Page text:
Nebraska Snow Removal recently added a machine-rebuilding service to its product line, which includes the M-7 snow plow for mainline and yard clearing,
We are able to take machines that are 20-plus years old and upgrade them with new cabs, engines and hydraulic systems to bring the units up to a like-new condition, he said.
The M-7 is designed for dual purposes as a snowplow in winter and a ballast regulator in summer. As a snowplow, it’s equipped with snow wings and a snow blower, and can remove snow at speeds up to 30 mph. Because snowplow operators spend so much time outside, a heated cab was added to protect drivers from the elements.
RAILROAD SNOW REMOVAL COST
It might be tough to think about the winter especially since Omaha NE is under a heat warning right now but city councilors are preparing to do just that.
A report going before the Civic Works Committee next Tuesday says it’ll cost about 1.6-million dollars, plus another $163,000 to the Omaha NE Transit Commission, to enhance the level of snow clearing service across the city.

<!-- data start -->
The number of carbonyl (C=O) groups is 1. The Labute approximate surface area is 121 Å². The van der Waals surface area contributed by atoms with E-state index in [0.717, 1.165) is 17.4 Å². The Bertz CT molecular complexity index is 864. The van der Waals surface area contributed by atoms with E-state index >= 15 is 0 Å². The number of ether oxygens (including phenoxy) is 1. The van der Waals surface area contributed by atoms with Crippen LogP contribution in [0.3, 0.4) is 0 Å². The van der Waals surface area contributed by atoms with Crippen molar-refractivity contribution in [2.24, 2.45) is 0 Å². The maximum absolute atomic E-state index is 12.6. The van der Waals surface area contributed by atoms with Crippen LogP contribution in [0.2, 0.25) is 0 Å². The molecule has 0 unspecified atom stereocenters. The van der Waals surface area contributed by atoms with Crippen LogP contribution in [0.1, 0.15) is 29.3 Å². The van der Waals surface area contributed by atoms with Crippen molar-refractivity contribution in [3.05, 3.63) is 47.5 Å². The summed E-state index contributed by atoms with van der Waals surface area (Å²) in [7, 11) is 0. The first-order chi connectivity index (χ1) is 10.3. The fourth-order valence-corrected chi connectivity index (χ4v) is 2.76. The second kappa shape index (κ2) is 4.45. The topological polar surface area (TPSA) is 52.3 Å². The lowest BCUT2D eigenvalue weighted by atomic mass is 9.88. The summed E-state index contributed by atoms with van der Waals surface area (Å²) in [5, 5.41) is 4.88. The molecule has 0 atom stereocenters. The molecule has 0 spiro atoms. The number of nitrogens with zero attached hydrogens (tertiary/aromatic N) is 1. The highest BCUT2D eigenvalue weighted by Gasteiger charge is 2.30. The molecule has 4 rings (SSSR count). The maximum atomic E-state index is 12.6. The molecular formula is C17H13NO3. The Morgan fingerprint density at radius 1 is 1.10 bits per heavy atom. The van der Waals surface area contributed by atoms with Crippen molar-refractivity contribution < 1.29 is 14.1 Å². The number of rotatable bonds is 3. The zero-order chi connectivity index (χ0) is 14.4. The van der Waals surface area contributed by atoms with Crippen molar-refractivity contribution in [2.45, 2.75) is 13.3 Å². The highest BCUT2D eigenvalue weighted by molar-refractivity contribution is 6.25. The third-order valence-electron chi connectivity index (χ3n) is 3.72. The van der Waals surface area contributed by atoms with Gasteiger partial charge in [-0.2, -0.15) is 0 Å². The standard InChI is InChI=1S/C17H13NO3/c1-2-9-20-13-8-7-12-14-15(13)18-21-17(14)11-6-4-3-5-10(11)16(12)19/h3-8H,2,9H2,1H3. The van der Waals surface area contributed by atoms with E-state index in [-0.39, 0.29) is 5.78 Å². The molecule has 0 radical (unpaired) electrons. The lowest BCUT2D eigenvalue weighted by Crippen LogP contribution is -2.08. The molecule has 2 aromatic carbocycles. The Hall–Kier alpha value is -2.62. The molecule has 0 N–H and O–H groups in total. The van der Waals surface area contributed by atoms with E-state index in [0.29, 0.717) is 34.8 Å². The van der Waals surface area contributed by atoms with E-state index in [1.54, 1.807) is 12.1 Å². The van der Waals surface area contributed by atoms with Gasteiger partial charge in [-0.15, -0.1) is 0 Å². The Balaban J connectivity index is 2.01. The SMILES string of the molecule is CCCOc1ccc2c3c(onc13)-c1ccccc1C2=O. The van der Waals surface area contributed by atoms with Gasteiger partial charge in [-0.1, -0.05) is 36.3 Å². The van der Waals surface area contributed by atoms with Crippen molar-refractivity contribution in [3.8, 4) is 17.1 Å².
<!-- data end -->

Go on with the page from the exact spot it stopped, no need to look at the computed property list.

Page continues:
That means lowering the snowfall threshold to seven centimeters for road plow deployment, five centimeters for sidewalk plow deployment, and prioritizing school area sidewalks.
This is exactly the kind of thing that people see value for, because they see the difference on their streets in the winter, helped push for the report at the start of the year, after hearing people complain regularly about snow clearing while campaigning last fall.
Adding $1.6-million to the city’s snow clearing budget would equate about a .3 per cent increase in property tax, Lewis explained.